Michael Reckord, Gleaner Writer
The sixth concert in the annual Music Through the Ages series was hosted by the Jamaica American Friendship Association (JAFA) on Sunday. Staged as usual at the University Chapel, Mona, the concert maintained the high standard set by its predecessors.
Among other things, the proceeds of the JAFA shows provide bursaries for selected students attending the University of the West Indies. A number of crowd-pleasers from past shows reappeared on Sunday - not only performers, but also the friendly, informative emcee Norma Brown-Bell.
As the printed programme did not contain biographies of the nearly 20 performers - or the main accompanists, Ann McNamee and Livingston Burnett - the quick sketches she gave of their musical lives helped the audience to relate to them more.
It was interesting, for example, to consider the progress that the teenager Jheanelle Owens, the first performer of a named piece - Brahms' Hungarian Dance No. 2 - would have made after starting violin studies with Stephen Woodham at age 7. Her competent playing drew much applause.
Trio of children
The next item was by the Williams trio, who were the children, Brown-Bell told us - along with a little of their history - of popular performer-composer Jon Williams. The three (Imani - violin, Jovani - violin and Jon Kristof - guitar) played Gerardo Matos Rodriques' very dramatic La Cumparsita.
Next, accompanied on piano by his father, Jovani played Severa's more restrained Polish Dance.
Michael Sutherland, a member of the Jamaican Folk Singers, who, Brown-Bell said, had been singing for as long as he could remember, was far from folksy as he sang Handel's Leave Me Loathsome Light.
His sonorous bass voice was suitably gloomy as he rendered the pessimistic song.
Happily, Shani Duncan, a third-year medical student, raised our spirits again with her charming violin version of the lovely Carry Your Candle (Go Light Your World).
The mix of professional and amateur musicians continued as Duncan was followed by the popular Rory Baugh, whose powerful tenor never fails to delight audiences. With Burnett on piano accompanying him, Baugh expressively sang the poignant Ombra Ma Fui by Handel.
Another professional, Gay Magnus, a lecturer in percussion at Edna Manley College of the Visual and Performing Arts (EMC), brought an unusual dimension to the concert with her playing of the religious piece Lamb of God on her tenor steel pan.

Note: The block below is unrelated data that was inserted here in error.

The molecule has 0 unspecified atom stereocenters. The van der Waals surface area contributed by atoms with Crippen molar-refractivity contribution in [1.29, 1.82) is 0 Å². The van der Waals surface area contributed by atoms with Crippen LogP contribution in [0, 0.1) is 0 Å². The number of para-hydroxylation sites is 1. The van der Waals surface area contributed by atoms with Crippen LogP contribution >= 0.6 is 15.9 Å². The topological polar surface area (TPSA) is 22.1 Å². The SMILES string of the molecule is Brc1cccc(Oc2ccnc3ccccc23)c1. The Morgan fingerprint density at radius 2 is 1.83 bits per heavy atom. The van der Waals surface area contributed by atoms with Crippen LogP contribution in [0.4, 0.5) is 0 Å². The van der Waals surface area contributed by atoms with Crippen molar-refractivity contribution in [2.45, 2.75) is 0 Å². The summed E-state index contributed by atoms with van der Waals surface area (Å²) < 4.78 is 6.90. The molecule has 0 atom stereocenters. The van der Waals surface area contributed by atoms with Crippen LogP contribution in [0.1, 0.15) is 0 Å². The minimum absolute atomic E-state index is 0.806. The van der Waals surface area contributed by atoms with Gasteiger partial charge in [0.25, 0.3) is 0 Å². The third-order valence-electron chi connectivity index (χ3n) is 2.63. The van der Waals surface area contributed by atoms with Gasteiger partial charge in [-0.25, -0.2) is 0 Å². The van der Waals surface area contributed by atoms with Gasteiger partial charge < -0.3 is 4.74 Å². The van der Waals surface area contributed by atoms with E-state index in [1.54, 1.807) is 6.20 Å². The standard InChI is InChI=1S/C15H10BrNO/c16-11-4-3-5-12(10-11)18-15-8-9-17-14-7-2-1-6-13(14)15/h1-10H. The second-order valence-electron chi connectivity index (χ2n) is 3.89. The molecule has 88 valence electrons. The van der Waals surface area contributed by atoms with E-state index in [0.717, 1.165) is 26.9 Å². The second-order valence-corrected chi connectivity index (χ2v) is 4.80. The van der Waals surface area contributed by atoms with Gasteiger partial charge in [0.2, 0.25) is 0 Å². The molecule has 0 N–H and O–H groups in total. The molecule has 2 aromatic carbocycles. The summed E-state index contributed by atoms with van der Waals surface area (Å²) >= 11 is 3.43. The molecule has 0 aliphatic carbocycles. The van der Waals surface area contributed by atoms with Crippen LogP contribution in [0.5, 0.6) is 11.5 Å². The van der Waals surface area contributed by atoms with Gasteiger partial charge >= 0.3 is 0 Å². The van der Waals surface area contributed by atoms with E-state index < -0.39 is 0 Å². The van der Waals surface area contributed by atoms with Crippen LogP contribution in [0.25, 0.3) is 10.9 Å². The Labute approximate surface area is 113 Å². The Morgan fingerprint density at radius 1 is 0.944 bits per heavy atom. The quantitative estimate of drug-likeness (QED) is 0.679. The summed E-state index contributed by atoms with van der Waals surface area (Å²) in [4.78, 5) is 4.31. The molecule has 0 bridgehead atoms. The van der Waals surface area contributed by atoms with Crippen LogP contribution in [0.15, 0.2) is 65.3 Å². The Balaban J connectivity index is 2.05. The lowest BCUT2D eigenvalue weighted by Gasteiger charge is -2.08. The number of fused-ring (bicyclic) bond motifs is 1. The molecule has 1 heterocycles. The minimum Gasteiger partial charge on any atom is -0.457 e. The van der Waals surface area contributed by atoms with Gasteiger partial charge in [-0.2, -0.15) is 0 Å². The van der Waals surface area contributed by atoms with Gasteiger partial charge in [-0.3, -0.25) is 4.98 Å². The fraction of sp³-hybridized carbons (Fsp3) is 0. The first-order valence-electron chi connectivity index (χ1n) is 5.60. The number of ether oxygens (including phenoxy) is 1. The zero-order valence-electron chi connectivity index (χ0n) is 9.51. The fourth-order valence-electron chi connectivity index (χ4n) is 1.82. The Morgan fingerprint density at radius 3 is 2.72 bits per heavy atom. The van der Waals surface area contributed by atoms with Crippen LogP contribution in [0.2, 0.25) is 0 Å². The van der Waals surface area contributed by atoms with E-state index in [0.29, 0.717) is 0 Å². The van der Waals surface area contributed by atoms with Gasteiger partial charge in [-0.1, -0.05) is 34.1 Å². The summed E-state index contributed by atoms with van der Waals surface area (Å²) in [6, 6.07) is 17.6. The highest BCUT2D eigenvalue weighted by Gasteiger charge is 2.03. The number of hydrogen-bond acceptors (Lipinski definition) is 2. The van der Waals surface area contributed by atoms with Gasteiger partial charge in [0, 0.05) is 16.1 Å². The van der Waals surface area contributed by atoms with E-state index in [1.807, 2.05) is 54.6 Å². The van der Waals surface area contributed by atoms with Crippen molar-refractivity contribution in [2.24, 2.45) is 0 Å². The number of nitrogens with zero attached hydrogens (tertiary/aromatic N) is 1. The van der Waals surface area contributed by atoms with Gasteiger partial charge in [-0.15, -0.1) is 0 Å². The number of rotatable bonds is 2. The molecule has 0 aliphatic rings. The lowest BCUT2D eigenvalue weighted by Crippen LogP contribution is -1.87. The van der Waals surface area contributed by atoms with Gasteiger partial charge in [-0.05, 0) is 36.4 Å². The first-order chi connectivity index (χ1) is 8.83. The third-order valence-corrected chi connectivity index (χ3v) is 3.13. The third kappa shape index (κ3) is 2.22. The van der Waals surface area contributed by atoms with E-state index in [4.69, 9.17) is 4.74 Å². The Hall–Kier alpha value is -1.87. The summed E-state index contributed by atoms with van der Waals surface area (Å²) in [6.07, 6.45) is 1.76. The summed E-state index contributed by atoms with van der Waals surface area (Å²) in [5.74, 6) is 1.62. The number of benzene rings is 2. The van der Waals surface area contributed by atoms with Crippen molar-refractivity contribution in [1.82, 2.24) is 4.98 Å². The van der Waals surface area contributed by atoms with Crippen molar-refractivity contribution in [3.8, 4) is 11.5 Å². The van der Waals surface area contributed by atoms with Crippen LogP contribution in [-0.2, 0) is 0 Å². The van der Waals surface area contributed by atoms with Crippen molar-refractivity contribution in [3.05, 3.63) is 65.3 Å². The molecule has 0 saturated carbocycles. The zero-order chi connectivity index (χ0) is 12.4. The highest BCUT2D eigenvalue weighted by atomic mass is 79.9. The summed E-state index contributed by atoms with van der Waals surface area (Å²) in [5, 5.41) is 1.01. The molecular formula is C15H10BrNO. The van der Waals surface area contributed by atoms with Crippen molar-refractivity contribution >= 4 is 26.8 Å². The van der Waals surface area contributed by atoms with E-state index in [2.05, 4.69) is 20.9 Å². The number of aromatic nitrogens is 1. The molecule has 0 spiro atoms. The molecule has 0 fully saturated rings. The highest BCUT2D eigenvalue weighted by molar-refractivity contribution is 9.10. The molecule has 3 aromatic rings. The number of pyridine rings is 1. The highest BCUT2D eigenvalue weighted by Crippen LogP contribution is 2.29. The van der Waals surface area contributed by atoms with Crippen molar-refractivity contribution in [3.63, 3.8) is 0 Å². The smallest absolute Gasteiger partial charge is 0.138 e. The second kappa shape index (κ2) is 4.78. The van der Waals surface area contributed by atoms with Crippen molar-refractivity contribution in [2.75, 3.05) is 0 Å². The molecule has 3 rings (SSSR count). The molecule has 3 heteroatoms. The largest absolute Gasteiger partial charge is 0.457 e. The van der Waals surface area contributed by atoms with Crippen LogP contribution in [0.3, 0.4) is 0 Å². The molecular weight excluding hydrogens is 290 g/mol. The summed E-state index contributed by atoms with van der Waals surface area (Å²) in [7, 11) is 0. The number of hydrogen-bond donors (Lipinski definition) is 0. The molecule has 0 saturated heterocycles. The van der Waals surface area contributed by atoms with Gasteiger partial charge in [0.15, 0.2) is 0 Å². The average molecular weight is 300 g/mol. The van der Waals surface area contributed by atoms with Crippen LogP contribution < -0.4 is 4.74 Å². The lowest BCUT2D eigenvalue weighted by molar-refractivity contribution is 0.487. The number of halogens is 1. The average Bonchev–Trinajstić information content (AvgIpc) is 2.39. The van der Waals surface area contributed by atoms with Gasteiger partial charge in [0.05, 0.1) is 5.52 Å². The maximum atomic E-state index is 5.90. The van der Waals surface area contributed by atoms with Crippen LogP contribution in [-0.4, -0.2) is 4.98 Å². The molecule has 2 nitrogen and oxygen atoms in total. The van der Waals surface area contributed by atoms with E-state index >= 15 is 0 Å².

Performer and teacher Carole Reid teamed with Jodi HoLung (a banker by day, said Brown-Bell) for Andrew Lloyd Webber's Pie Jesu.
Burnett, who accompanied their glorious soprano voices on piano, then yielded the instrument to McNamee to play for well-known tenor John McFarlane (who has been singing from he was four) as he performed O Sole Mio.
The sublime Love Changes Everything, enchantingly sung by Reid and Baugh, closed the first half of the concert on a (literally) high note. And the audience audibly agreed with Brown-Bell's comment, "What a beautiful way to end the first half."
All the performers returned after the intermission to again delight the audience, but there were also some newcomers.
The first was guitarist Shawn Richards, an EMC lecturer, who played three well-received pieces. They included two Jamaican pieces - Ring Games Medley and Dis Long Time Gal - which were particularly well liked.
The second new act was the Nexus choir conducted by founder Hugh Douse. A group with many prizes on their shelves - including gold, silver and bronze awards from the World Choir Games - they were impressive in all three items they performed, especially Peter Tosh's Jah is My Keeper.
Every one of the 13 listed items in the second half was excellently presented. They included the energy-filled Funicula Funucula, sung by a trio comprising Sutherland, McFarlane and Baugh; HoLung's singing of Popular from the musical Wicked, McFarlane's haunting delivery of The Last Farewell, and Reid's lovely rendition of Schubert's Ave Maria.
One item that stood out because it was so humorous was the HoLung-Baugh duet, The Song That Goes Like This.
The show's finale saw all the performers back on stage singing the heartfelt Reach Out and Touch Somebody's Hand, Make This World a Better Place If You Can.
The applause greeting the final song certainly suggested that, for a while at least, the world had become a better place.